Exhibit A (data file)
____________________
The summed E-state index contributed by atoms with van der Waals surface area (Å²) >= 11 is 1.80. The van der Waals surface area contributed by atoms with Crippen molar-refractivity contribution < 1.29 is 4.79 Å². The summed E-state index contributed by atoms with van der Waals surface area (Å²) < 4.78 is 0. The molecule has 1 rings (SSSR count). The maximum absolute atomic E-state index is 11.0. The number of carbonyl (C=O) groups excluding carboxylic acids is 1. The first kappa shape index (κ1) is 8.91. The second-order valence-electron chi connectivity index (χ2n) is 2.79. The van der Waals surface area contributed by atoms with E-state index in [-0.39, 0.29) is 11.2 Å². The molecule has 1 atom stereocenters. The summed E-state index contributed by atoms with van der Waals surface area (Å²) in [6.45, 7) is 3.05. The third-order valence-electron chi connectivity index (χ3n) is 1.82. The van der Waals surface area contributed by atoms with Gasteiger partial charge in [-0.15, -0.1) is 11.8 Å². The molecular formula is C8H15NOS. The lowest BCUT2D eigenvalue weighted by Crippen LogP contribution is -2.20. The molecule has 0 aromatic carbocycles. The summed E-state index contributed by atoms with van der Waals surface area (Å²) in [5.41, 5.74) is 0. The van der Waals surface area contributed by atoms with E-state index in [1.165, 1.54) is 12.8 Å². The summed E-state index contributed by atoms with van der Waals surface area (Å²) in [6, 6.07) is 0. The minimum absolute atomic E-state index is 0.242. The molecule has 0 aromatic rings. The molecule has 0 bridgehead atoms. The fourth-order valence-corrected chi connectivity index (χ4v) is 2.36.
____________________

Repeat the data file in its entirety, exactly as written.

The summed E-state index contributed by atoms with van der Waals surface area (Å²) >= 11 is 1.80. The van der Waals surface area contributed by atoms with Crippen molar-refractivity contribution < 1.29 is 4.79 Å². The summed E-state index contributed by atoms with van der Waals surface area (Å²) < 4.78 is 0. The molecule has 1 rings (SSSR count). The maximum absolute atomic E-state index is 11.0. The number of carbonyl (C=O) groups excluding carboxylic acids is 1. The first kappa shape index (κ1) is 8.91. The second-order valence-electron chi connectivity index (χ2n) is 2.79. The van der Waals surface area contributed by atoms with E-state index in [-0.39, 0.29) is 11.2 Å². The molecule has 1 atom stereocenters. The summed E-state index contributed by atoms with van der Waals surface area (Å²) in [6.45, 7) is 3.05. The third-order valence-electron chi connectivity index (χ3n) is 1.82. The van der Waals surface area contributed by atoms with Gasteiger partial charge in [-0.15, -0.1) is 11.8 Å². The molecular formula is C8H15NOS. The lowest BCUT2D eigenvalue weighted by Crippen LogP contribution is -2.20. The molecule has 0 aromatic carbocycles. The summed E-state index contributed by atoms with van der Waals surface area (Å²) in [5.41, 5.74) is 0. The van der Waals surface area contributed by atoms with E-state index in [1.165, 1.54) is 12.8 Å². The summed E-state index contributed by atoms with van der Waals surface area (Å²) in [6, 6.07) is 0. The minimum absolute atomic E-state index is 0.242. The molecule has 0 aromatic rings. The molecule has 0 bridgehead atoms. The fourth-order valence-corrected chi connectivity index (χ4v) is 2.36.